The Gigantic Robot is a 32-page board book written and illustrated by Tom Gauld, and published by Buenaventura Press. Each two-page spread has a single sentence on the left, and a hauntingly stark drawing on the right.
Gauld describes the book as a "wry fable concerning the production of an impressive secret weapon whose promise goes unfulfilled." I don't want to give away any more so I'll leave it at that.
The extremely short story takes place over an extremely long time period, and even though it took 60 seconds for me to read it, I went back and studied the powerful illustrations for a long time.
The Gigantic Robot
In 2012, Kim Stanley Robinson published 2312, imagining how the world and its neighbors might look in 300 years, loosely coupled with the seminal Red Mars books, a futuristically pastoral novel about the way that technology can celebrate the glories of nature; in 2015, Robinson followed it up with Aurora, the best book I read that year, which used 2312’s futures to demolish the idea that we can treat space colonization (and other muscular technological projects) as Plan B for climate change — a belief that is very comforting to those who don’t or can’t imagine transforming capitalism into a political system that doesn’t demolish the planet. Now, with New York 2140, Robinson starts to connect the dots between these different futures with a bold, exhilarating story of life in a permanent climate crisis, where most people come together in adversity, but where a small rump of greedy, powerful people get in their way.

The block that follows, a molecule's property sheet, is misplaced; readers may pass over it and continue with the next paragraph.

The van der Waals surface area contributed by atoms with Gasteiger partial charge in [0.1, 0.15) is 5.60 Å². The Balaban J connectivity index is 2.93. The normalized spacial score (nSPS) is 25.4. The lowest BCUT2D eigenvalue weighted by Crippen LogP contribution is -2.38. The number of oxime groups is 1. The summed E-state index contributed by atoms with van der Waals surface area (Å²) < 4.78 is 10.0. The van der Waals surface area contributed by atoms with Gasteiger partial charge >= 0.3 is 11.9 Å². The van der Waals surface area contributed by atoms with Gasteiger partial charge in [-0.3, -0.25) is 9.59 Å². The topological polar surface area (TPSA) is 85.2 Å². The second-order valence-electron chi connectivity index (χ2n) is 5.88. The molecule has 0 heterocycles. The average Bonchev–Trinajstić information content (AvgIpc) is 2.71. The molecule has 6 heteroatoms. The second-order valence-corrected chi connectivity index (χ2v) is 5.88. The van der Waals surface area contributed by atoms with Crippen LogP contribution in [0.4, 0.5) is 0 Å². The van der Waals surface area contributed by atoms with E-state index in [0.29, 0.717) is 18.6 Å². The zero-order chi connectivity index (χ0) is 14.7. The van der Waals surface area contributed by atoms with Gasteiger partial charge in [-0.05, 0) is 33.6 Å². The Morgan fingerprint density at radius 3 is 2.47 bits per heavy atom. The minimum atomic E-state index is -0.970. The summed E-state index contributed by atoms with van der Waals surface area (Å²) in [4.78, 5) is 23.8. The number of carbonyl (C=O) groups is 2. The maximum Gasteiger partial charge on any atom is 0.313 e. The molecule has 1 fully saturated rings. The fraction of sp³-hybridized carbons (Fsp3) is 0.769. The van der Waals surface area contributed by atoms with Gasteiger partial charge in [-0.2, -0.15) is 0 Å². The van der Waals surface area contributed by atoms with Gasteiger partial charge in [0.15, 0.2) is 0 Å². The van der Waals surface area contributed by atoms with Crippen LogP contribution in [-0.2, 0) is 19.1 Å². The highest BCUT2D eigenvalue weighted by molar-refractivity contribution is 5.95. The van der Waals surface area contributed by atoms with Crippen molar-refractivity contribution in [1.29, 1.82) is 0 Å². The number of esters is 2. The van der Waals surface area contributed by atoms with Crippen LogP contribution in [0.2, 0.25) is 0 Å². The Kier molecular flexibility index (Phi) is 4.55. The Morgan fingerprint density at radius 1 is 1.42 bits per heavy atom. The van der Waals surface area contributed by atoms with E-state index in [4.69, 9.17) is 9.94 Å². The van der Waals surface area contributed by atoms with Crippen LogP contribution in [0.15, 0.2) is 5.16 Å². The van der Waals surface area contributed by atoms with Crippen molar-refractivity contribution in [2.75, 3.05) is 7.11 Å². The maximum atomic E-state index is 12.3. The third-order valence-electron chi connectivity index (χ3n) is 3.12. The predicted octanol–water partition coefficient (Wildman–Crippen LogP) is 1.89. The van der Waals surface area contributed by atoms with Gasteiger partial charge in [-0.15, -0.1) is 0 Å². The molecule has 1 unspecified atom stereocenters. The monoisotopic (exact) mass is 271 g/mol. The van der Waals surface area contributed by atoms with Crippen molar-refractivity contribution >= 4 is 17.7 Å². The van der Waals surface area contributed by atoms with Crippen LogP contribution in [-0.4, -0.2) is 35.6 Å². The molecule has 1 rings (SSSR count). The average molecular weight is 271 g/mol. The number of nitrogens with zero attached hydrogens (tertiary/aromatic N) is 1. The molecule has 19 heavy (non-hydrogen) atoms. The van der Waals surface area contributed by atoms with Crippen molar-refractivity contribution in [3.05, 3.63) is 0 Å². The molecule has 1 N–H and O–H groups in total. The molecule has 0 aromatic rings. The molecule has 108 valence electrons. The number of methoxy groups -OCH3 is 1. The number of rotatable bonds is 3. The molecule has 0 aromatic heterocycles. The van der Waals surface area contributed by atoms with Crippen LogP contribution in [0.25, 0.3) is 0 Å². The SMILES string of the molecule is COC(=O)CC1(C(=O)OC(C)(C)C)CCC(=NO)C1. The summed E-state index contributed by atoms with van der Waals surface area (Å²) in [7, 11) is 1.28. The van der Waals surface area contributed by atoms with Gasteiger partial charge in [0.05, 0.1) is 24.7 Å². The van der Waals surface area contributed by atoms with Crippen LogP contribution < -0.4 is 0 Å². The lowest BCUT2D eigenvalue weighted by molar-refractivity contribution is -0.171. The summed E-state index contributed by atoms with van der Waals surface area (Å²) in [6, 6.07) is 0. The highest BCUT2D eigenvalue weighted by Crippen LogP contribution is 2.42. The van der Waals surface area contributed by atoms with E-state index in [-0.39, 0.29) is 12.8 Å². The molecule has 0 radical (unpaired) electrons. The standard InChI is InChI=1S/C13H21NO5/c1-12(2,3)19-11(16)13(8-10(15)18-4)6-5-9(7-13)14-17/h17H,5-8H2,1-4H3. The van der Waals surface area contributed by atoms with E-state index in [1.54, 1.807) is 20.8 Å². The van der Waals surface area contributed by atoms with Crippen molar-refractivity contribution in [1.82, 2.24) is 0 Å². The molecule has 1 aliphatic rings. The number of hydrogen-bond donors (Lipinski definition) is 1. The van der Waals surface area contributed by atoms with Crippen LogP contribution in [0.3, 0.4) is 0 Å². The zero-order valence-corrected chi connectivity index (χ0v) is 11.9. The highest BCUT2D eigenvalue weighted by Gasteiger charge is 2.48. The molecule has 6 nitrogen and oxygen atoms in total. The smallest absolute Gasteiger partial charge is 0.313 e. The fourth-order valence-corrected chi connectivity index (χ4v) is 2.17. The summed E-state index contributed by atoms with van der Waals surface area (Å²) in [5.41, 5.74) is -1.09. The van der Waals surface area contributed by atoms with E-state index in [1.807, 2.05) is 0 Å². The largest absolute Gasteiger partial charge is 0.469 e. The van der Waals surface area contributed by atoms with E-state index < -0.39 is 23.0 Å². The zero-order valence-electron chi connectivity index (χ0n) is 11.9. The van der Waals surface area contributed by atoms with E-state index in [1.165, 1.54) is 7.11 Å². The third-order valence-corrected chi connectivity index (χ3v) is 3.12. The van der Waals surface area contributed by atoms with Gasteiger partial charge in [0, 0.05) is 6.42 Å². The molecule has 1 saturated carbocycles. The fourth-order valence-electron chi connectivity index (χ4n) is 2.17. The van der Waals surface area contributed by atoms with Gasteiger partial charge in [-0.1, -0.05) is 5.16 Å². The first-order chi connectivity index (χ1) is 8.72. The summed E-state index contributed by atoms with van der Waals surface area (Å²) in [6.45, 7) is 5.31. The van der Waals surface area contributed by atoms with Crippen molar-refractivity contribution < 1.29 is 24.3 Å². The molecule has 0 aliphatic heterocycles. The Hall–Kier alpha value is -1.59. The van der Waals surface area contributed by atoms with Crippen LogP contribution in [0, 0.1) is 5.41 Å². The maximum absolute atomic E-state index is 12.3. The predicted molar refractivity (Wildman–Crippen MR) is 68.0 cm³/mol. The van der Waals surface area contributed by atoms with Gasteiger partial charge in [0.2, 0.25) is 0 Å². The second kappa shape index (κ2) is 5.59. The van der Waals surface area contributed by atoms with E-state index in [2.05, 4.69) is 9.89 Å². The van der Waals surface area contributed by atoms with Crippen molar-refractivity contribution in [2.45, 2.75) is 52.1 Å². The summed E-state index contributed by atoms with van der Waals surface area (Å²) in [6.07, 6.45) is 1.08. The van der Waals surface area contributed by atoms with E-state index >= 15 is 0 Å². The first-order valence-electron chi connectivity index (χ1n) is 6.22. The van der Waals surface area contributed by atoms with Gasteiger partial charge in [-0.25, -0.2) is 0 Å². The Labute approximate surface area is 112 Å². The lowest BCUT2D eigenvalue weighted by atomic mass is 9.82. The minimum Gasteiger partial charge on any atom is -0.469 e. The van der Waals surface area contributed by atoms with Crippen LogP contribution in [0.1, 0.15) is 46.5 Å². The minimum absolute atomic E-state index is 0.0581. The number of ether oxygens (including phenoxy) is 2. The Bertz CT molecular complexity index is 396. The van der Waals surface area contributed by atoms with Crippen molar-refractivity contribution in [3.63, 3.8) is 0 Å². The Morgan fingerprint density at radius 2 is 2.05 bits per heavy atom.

Last December, I published my review of Andrew “bunnie” Huang’s astoundingly great book The Hardware Hacker: Adventures in Making and Breaking Hardware — without realizing that the book’s release had been delayed because the published decided to do some very fancy and cool stuff with the printing process.
It’s been fifteen years since the first edition of educator Rosalind Wiseman’s Queen Bees and Wannabes was published; now in its third edition — updated with current, timely material about social media and other fast-moving subjects, as well as reflections from girls who were raised on the techniques in the previous editions — the book is a compassionate, aware, and intensely practical guide to navigating the toxic, gendered lives of young girls in a diverse, politicized world.
What could be more fun than a slingshot that shoots tiny airplanes? A slingshot that shoots tiny glowing airplanes of course! These toy planes are outfitted with ultra-bright LEDs, so you can fly all night without losing them in the trees.Whether you are a regular-sized child, or an overgrown adult one, these light-up flyers offer […]
You know the drill. You go to the dentist and they ask you how often you floss. You lie through your teeth and say, “every day!” (Bonus points if you have some cilantro or chives stuck in your gums from lunch). You don’t want to keep up the charade any longer, but rubbing that tiny strand […]
The Raspberry Pi Foundation has done outstanding work packing a fully capable desktop computer into a package the size of a deck cards—especially one that only costs $35. But if you already have a working laptop, why should you care? Oh, how much you have to learn. Besides operating well as a compact digital media hub, […]